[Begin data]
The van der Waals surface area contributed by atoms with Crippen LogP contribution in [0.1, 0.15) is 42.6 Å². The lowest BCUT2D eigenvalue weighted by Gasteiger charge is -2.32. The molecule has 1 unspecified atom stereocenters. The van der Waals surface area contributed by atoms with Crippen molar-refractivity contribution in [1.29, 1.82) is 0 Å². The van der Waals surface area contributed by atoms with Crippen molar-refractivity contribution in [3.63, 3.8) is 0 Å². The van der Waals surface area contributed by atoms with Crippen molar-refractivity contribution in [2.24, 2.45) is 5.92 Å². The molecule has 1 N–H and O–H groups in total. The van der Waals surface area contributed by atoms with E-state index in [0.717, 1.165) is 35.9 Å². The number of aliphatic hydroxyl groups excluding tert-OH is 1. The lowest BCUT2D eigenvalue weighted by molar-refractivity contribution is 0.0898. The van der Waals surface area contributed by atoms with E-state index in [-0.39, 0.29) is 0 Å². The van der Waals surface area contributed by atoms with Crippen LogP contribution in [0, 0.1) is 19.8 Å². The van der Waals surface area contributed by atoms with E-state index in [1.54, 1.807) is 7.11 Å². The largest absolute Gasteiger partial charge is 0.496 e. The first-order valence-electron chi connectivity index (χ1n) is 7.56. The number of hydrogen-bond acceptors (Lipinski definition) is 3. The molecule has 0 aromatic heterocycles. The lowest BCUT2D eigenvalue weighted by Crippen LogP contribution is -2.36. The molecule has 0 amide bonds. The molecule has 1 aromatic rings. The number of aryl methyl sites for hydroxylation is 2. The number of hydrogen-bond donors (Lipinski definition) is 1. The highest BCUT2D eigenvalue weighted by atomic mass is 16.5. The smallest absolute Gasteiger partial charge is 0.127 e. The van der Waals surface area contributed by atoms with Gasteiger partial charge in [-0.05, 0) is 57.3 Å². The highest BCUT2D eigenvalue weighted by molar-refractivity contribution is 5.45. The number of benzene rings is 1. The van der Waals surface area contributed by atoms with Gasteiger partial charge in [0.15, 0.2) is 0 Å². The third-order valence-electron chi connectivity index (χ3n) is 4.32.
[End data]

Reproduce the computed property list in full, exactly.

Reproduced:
The van der Waals surface area contributed by atoms with Crippen LogP contribution in [0.1, 0.15) is 42.6 Å². The lowest BCUT2D eigenvalue weighted by Gasteiger charge is -2.32. The molecule has 1 unspecified atom stereocenters. The van der Waals surface area contributed by atoms with Crippen molar-refractivity contribution in [1.29, 1.82) is 0 Å². The van der Waals surface area contributed by atoms with Crippen molar-refractivity contribution in [3.63, 3.8) is 0 Å². The van der Waals surface area contributed by atoms with Crippen molar-refractivity contribution in [2.24, 2.45) is 5.92 Å². The molecule has 1 N–H and O–H groups in total. The van der Waals surface area contributed by atoms with E-state index in [0.717, 1.165) is 35.9 Å². The number of aliphatic hydroxyl groups excluding tert-OH is 1. The lowest BCUT2D eigenvalue weighted by molar-refractivity contribution is 0.0898. The van der Waals surface area contributed by atoms with E-state index in [-0.39, 0.29) is 0 Å². The van der Waals surface area contributed by atoms with Crippen LogP contribution in [0, 0.1) is 19.8 Å². The van der Waals surface area contributed by atoms with E-state index in [1.54, 1.807) is 7.11 Å². The largest absolute Gasteiger partial charge is 0.496 e. The first-order valence-electron chi connectivity index (χ1n) is 7.56. The number of hydrogen-bond acceptors (Lipinski definition) is 3. The molecule has 0 aromatic heterocycles. The lowest BCUT2D eigenvalue weighted by Crippen LogP contribution is -2.36. The molecule has 0 amide bonds. The molecule has 1 aromatic rings. The number of aryl methyl sites for hydroxylation is 2. The number of hydrogen-bond donors (Lipinski definition) is 1. The highest BCUT2D eigenvalue weighted by atomic mass is 16.5. The smallest absolute Gasteiger partial charge is 0.127 e. The van der Waals surface area contributed by atoms with Gasteiger partial charge in [-0.05, 0) is 57.3 Å². The highest BCUT2D eigenvalue weighted by molar-refractivity contribution is 5.45. The number of benzene rings is 1. The van der Waals surface area contributed by atoms with Gasteiger partial charge in [0.15, 0.2) is 0 Å². The third-order valence-electron chi connectivity index (χ3n) is 4.32.